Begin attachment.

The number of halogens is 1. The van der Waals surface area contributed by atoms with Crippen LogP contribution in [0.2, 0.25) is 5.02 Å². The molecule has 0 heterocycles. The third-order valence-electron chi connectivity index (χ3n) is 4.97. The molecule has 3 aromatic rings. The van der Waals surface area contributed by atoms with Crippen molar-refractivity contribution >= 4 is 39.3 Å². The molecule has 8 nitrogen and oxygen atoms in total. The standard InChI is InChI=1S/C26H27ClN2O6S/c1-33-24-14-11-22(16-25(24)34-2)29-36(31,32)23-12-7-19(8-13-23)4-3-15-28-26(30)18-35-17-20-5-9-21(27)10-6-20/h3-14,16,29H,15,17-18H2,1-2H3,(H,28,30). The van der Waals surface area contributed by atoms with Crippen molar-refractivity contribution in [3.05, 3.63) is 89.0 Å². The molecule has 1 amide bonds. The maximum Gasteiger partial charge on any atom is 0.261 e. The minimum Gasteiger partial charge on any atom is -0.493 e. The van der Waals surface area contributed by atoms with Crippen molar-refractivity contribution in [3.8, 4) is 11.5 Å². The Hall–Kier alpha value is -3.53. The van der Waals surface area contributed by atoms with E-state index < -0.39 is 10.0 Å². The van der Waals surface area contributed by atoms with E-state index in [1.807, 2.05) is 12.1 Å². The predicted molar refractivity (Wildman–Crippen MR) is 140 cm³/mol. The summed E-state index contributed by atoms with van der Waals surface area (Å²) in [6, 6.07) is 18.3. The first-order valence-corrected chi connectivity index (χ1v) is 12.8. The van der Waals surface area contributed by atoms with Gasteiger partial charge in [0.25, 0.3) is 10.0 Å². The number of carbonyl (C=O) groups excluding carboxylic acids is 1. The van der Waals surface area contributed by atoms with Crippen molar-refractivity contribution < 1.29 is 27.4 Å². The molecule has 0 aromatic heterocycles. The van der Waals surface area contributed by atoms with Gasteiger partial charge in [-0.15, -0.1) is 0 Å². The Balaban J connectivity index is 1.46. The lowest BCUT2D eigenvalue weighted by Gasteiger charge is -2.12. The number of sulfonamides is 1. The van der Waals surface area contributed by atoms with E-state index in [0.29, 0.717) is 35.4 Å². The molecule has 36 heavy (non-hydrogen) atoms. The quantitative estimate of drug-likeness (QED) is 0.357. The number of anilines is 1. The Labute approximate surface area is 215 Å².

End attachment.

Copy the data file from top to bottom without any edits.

The number of halogens is 1. The van der Waals surface area contributed by atoms with Crippen LogP contribution in [0.2, 0.25) is 5.02 Å². The molecule has 0 heterocycles. The third-order valence-electron chi connectivity index (χ3n) is 4.97. The molecule has 3 aromatic rings. The van der Waals surface area contributed by atoms with Crippen molar-refractivity contribution >= 4 is 39.3 Å². The molecule has 8 nitrogen and oxygen atoms in total. The standard InChI is InChI=1S/C26H27ClN2O6S/c1-33-24-14-11-22(16-25(24)34-2)29-36(31,32)23-12-7-19(8-13-23)4-3-15-28-26(30)18-35-17-20-5-9-21(27)10-6-20/h3-14,16,29H,15,17-18H2,1-2H3,(H,28,30). The van der Waals surface area contributed by atoms with Crippen molar-refractivity contribution in [3.05, 3.63) is 89.0 Å². The molecule has 1 amide bonds. The maximum Gasteiger partial charge on any atom is 0.261 e. The minimum Gasteiger partial charge on any atom is -0.493 e. The van der Waals surface area contributed by atoms with Crippen molar-refractivity contribution in [3.8, 4) is 11.5 Å². The Hall–Kier alpha value is -3.53. The van der Waals surface area contributed by atoms with E-state index < -0.39 is 10.0 Å². The van der Waals surface area contributed by atoms with E-state index in [1.807, 2.05) is 12.1 Å². The predicted molar refractivity (Wildman–Crippen MR) is 140 cm³/mol. The summed E-state index contributed by atoms with van der Waals surface area (Å²) in [6, 6.07) is 18.3. The first-order valence-corrected chi connectivity index (χ1v) is 12.8. The van der Waals surface area contributed by atoms with Gasteiger partial charge in [0.25, 0.3) is 10.0 Å². The number of carbonyl (C=O) groups excluding carboxylic acids is 1. The van der Waals surface area contributed by atoms with Crippen molar-refractivity contribution < 1.29 is 27.4 Å². The molecule has 0 aromatic heterocycles. The van der Waals surface area contributed by atoms with Gasteiger partial charge in [-0.15, -0.1) is 0 Å². The Balaban J connectivity index is 1.46. The lowest BCUT2D eigenvalue weighted by Gasteiger charge is -2.12. The number of sulfonamides is 1. The van der Waals surface area contributed by atoms with E-state index in [0.29, 0.717) is 35.4 Å². The molecule has 36 heavy (non-hydrogen) atoms. The quantitative estimate of drug-likeness (QED) is 0.357. The number of anilines is 1. The Labute approximate surface area is 215 Å².